With the colder weather, I have been increasing my efforts to make potato more appealing and appetizing to my little potato-hater. We did try making hash browns, and he really did love using the food processor to grate the potato, but the entire recipe failed to entice him to devour a potato. Maybe wanting Atticus to do a complete one-eighty on his opinion of potatoes is a long shot, but I am really, really hoping that he will all of a sudden discover his Irish roots and the love of potatoes that everyone in my side family seems to have.
This recipe is the latest attempt, and I am happy to say that it is the most successful to date. I also have photographic evidence of Atticus eating it as I didn’t think his dad would believe me unless I had proof. I am unsure as to whether this was a one off or if it will become a bit more frequent, but for the moment I am revelling in my success!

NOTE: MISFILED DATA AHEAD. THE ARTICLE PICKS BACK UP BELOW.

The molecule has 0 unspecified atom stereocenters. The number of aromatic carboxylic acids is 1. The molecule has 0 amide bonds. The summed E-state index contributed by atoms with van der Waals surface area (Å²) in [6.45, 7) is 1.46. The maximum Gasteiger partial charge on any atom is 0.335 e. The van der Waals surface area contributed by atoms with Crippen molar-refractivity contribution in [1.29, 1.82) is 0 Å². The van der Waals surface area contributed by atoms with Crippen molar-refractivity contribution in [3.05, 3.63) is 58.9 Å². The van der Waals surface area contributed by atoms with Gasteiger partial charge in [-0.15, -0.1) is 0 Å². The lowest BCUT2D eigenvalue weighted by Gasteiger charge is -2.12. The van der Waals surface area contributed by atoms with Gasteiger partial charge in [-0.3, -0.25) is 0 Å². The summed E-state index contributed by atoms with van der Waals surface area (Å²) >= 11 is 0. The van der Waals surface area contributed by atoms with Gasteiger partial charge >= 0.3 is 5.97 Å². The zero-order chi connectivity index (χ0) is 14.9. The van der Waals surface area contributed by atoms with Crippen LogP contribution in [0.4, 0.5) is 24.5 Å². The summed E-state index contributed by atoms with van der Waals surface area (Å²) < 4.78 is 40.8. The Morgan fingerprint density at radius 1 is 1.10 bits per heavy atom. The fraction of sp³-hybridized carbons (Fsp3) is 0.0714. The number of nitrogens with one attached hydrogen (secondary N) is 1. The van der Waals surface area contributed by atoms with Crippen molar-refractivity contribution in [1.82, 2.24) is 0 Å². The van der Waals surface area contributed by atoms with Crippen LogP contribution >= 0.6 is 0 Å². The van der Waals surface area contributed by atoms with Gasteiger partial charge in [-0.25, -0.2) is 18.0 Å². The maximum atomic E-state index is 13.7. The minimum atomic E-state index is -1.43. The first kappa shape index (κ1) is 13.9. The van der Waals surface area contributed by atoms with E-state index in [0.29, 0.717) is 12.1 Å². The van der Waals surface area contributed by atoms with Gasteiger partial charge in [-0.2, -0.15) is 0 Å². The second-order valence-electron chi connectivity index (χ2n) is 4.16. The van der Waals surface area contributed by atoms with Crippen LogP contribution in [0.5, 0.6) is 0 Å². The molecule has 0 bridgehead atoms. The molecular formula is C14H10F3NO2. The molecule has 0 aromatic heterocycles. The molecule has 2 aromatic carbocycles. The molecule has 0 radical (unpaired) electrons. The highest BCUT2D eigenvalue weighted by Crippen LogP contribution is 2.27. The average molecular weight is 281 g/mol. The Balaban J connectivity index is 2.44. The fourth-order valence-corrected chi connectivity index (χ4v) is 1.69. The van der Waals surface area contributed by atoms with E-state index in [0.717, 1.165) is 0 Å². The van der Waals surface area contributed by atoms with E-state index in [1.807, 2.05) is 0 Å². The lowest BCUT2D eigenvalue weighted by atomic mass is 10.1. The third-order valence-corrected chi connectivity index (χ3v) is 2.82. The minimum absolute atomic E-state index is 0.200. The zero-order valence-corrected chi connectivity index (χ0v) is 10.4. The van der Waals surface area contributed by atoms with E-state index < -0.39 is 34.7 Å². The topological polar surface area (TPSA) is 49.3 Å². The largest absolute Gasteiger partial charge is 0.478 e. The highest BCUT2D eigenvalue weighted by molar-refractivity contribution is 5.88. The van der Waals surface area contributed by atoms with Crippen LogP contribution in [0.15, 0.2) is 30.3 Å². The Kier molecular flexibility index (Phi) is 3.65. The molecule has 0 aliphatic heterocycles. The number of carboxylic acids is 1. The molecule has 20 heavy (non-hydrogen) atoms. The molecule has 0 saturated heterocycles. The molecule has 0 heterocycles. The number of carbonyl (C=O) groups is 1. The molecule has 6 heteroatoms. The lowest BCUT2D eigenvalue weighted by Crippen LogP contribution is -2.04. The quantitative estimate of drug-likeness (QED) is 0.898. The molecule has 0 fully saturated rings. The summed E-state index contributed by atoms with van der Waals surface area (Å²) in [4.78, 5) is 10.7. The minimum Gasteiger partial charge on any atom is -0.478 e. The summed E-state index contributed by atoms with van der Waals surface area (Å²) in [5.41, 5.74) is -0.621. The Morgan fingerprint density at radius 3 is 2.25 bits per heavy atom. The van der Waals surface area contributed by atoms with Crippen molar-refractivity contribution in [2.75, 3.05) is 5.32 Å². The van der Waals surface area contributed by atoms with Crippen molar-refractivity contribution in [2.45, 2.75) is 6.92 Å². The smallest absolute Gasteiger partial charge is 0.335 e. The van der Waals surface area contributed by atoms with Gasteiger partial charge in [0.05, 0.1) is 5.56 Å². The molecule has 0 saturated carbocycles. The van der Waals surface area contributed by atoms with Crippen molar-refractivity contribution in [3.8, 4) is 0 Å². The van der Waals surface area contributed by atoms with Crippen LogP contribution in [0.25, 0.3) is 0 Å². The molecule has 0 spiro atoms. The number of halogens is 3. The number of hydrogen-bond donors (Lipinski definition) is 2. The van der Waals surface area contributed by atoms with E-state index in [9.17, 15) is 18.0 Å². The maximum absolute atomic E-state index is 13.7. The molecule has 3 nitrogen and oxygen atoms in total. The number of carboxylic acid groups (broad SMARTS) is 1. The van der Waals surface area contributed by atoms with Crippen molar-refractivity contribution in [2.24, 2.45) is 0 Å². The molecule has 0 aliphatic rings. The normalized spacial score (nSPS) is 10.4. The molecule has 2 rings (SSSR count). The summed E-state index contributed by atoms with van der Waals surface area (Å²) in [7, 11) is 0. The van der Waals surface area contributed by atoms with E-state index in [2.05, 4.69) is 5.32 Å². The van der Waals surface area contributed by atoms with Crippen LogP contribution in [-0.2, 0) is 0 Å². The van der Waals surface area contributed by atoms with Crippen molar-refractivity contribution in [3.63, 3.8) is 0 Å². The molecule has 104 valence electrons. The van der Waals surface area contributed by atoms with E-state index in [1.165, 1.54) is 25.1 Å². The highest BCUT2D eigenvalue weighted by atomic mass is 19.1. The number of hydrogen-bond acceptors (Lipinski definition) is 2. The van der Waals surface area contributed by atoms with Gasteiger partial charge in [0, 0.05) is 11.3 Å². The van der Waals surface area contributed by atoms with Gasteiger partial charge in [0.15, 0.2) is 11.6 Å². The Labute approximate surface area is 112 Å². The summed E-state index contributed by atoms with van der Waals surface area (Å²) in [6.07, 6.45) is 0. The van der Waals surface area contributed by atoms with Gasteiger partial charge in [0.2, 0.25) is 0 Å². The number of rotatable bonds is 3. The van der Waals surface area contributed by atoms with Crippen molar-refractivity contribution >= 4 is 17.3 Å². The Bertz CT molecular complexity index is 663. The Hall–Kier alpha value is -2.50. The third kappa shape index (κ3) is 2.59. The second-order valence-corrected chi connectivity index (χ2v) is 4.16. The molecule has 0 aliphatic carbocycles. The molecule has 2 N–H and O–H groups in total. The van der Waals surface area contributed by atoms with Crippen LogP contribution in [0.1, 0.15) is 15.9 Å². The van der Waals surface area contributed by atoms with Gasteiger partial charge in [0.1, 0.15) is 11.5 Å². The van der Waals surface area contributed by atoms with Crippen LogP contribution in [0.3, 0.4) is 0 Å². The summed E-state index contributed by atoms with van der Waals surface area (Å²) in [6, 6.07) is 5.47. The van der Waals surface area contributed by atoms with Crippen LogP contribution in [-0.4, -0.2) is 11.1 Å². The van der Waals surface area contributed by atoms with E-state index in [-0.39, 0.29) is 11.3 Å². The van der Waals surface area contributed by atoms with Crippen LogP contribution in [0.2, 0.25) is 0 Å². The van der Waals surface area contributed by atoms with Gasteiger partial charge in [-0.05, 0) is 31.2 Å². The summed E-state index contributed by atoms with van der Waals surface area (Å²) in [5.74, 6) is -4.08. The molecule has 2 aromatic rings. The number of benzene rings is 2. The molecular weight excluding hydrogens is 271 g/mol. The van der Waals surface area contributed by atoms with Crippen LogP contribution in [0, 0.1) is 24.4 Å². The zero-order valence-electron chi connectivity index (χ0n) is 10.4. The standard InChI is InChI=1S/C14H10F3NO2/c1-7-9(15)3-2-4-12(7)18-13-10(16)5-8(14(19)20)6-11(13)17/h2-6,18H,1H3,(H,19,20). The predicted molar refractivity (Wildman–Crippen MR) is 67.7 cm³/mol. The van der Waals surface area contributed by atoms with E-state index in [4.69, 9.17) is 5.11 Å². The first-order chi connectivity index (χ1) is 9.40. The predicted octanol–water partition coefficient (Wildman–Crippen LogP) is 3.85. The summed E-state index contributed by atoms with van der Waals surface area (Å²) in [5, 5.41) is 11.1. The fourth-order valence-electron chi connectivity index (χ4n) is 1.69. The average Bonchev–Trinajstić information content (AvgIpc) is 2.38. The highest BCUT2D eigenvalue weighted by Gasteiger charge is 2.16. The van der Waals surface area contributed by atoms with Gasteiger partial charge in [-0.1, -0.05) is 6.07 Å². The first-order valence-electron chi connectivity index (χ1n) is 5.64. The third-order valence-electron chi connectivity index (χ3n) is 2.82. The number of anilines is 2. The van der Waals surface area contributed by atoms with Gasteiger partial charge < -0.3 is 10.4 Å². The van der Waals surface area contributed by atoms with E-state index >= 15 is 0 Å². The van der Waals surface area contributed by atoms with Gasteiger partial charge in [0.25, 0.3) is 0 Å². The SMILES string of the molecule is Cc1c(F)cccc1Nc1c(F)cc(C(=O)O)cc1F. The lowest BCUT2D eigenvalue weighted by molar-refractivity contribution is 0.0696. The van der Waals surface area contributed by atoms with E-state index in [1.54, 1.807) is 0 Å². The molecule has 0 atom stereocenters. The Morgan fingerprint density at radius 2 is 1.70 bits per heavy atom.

For this recipe, I allowed one jacket potato per adult and half per child. We served it as an accompaniment to sausages, and corncobs for the kids. I had mine with salad and Simon had chicken wings.
4 cooked jacket potatoes (I tend to cook mine for a couple of hours the morning of or the evening before making these. They are easier to do when the skin is crispy)
1/2tsp garlic salt
2tsp dried mixed herbs
150-200g grated cheddar (or cheese of choice)
Black pepper to taste (optional)
Variations; add some tuna and sweetcorn as well as the passata or chopped sausage or pepperoni to make different flavours.
Slice each cooked jacket potato in half (lengthways). The boys (6 and 4) used a sharp knife to do this).